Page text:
U.N. report: Uranium particles enriched to 83.7% found in Iran

A woman in a dark head covering stands and looks at a group of vertical silver tubes
A student looks at Iran’s domestically built centrifuges in an exhibition of the country’s nuclear achievements in Tehran on Feb. 8, 2023.
(Vahid Salemi / Associated Press)

Inspectors from the United Nations nuclear watchdog agency found uranium particles enriched up to 83.7% in Iran’s underground Fordo nuclear site, according to a report seen Tuesday by the Associated Press.

The confidential quarterly report by the Vienna-based International Atomic Energy Agency distributed to member states is likely to further raise tensions between Iran and the West over the nation’s program. Tehran already faces internal unrest after months of protests, in addition to Western anger over its sending bomb-carrying drones to Russia for its war in Ukraine.

The IAEA report mentions only “particles,” suggesting that Iran isn’t building a stockpile of uranium enriched above 60% — the level at which it has been conducting enrichment for some time.


The report describes inspectors discovering on Jan. 21 that two cascades of IR-6 centrifuges at Iran’s Fordo facility were configured in a way that is “substantially different” from what had been previously declared. The IAEA took samples the following day, which showed particles up to 83.7% purity, the report says.

“Iran informed the agency that ‘unintended fluctuations’ in enrichment levels may have occurred during the transition period,” the IAEA report says. “Discussions between the agency and Iran to clarify the matter are ongoing.”

Iran’s mission to the United Nations did not immediately respond to questions regarding the report, details of which had been circulating for about a week. The report says the IAEA would “further increase the frequency and intensity of agency verification activities” at Fordo after the discovery.

One of former President Carter’s biggest hopes is wiping out an infectious parasitic disease that’s plagued humans for millennia. How close is he?

Feb. 27, 2023

A spokesman for Iran’s civilian nuclear program, Behrouz Kamalvandi, sought last week to portray any detection of uranium particles enriched to that level as a momentary side effect of trying to reach a finished product of 60% purity. However, experts say such a great variance in the purity even at the atomic level would appear suspicious to inspectors.

Iran’s 2015 nuclear deal limited Tehran’s uranium stockpile to 661 pounds and enrichment to 3.67% — enough to fuel a nuclear power plant. The United States’ unilateral withdraw from the accord in 2018 set in motion a series of criticisms and escalations by Tehran over its program.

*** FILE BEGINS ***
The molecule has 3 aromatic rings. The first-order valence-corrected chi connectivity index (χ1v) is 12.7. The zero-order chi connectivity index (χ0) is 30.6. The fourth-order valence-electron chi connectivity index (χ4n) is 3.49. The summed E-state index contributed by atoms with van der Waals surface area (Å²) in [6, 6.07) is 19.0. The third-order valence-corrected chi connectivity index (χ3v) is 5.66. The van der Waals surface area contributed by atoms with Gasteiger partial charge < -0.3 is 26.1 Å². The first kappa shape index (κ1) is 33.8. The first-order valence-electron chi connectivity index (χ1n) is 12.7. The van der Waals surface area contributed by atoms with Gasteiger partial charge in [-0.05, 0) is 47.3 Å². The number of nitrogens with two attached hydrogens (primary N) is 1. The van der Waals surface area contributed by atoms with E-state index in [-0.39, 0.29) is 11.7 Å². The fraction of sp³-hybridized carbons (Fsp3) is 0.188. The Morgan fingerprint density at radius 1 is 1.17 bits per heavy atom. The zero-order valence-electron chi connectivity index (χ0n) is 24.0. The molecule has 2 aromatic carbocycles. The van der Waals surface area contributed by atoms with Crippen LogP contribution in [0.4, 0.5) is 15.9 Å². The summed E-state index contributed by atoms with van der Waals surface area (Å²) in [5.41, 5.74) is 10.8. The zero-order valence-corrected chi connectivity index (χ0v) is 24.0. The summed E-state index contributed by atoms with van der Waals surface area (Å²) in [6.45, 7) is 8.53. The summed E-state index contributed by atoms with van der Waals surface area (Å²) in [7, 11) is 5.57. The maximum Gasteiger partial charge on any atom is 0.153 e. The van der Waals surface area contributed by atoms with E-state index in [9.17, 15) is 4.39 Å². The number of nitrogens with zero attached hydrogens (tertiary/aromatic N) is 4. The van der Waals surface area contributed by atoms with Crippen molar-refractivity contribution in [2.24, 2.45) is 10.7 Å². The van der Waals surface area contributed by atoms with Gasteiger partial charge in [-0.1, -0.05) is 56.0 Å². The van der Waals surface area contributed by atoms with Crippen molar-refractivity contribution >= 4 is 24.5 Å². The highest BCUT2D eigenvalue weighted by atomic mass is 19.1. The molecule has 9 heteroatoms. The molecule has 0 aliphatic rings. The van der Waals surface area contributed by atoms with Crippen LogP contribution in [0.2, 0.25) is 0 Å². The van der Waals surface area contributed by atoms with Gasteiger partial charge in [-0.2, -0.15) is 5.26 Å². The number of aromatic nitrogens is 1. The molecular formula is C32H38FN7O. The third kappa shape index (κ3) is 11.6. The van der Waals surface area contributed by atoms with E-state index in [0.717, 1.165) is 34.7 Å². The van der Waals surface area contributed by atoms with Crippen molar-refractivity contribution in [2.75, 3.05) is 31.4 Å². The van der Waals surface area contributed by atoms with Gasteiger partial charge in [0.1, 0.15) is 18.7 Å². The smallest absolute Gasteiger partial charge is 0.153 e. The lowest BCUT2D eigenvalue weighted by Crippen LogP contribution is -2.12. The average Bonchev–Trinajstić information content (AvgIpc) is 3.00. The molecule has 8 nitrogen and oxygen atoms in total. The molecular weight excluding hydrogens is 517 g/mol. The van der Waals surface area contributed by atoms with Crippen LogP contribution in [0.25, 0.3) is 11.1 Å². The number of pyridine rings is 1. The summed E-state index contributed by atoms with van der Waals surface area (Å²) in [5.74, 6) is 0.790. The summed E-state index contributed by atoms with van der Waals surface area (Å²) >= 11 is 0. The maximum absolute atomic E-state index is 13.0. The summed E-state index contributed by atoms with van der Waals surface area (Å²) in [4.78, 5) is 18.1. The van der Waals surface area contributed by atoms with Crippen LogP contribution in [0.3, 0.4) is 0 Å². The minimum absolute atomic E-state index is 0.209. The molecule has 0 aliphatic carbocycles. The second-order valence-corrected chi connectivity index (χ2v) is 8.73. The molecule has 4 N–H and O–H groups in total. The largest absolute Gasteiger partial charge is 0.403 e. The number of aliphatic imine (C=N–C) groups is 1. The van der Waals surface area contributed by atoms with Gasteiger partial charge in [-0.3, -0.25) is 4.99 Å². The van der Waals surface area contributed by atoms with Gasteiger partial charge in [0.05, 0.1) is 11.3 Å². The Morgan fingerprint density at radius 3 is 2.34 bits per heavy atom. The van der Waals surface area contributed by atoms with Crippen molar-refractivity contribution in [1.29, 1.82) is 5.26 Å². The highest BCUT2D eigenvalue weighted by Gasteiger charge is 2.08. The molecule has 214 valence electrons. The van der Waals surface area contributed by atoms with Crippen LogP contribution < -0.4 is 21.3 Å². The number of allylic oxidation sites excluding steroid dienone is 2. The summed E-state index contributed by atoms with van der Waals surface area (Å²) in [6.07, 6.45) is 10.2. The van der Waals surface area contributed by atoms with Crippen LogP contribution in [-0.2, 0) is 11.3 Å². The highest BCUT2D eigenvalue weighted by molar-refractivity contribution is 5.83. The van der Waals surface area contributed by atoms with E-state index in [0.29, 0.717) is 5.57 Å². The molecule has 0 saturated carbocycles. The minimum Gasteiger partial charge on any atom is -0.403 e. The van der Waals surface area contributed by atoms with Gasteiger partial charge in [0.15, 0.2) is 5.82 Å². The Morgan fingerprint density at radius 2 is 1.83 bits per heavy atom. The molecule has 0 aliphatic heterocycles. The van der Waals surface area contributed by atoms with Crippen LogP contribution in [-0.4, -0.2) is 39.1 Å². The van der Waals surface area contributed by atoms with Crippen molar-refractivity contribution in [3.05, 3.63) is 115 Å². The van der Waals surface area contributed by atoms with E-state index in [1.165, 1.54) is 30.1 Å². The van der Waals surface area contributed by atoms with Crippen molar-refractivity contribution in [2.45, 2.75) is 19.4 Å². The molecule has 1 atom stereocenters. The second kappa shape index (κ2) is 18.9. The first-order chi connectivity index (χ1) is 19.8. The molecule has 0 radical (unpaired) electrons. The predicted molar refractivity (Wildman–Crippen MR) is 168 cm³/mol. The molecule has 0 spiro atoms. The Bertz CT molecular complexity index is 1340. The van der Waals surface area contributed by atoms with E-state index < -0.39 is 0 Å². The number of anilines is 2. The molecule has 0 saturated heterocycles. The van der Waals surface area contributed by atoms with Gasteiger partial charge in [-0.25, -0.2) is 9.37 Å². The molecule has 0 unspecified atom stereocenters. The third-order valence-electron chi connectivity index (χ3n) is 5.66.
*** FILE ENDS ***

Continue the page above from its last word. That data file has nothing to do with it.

Iran has been producing uranium enriched to 60% purity — a level for which nonproliferation experts already say Tehran has no civilian use. The IAEA report estimates Iran’s uranium stockpile as of Feb. 12 at 8,289 pounds — an increase of 192 pounds since its last quarterly report in November. Of that, 192 pounds is enriched up to 60% purity.


Uranium at nearly 84% is almost at weapons-grade levels of 90% — meaning any stockpile of that material could be quickly used to produce an atomic bomb if Iran chooses.

While the IAEA’s director-general has warned that Iran now has enough uranium to produce “several” nuclear bombs if it chooses, it probably would take months more to build a weapon and potentially miniaturize it to fit on a missile. The U.S. intelligence community, as recently as last weekend, has maintained its assessment that Iran isn’t pursuing an atomic bomb.

“To the best of our knowledge, we don’t believe that the supreme leader in Iran has yet made a decision to resume the weaponization program that we judge they suspended or stopped at the end of 2003,” CIA Director Williams Burns told CBS’ “Face the Nation” program. “But the other two legs of the stool, meaning enrichment programs, they’ve obviously advanced very far.”

Drag queens are more mainstream than ever, as are LGBTQ rights. Yet, story hours, where drag queens read to kids, have become a point of controversy and even violence.

Feb. 22, 2023

But Fordo, which sits under a mountain near the holy Shiite city of Qom, about 80 miles southwest of Tehran, remains a special concern for the international community. It is about the size of a football field, large enough to house 3,000 centrifuges, but small and fortified enough to lead U.S. officials to suspect it had a military purpose when they exposed the site in 2009.

Any explanation from Iran, however, probably won’t be enough to satisfy Israel, Iran’s regional archrival. Already, Israel’s recently reinstalled Prime Minister Benjamin Netanyahu has threatened military actions against Tehran. And Israel and Iran have been engaged in a high-stakes shadow war across the wider Middle East since the nuclear deal’s collapse.

Meanwhile Tuesday, Germany’s foreign minister said both her country and Israel are worried about the allegations facing Iran over the nearly 84% enriched uranium.


“We are united by concern about the nuclear escalation on Iran’s part and about the recent reports about the very high uranium enrichment,” Annalena Baerbock said. “There is no plausible civilian justification for such a high enrichment level.”

Speaking in Berlin, Israel’s visiting foreign minister, Eli Cohen, pointed to two options to deal with Iran — using a so-called snapback mechanism in the U.N. Security Council resolution that enshrined the 2015 nuclear deal to reimpose sanctions, and “to have a credible military option on the table as well.”

“From our intelligence and from our knowledge, this is the right time to work on these two specific steps,” he said.

Associated Press writers Jon Gambrell in Dubai and Geir Moulson in Berlin contributed to this report.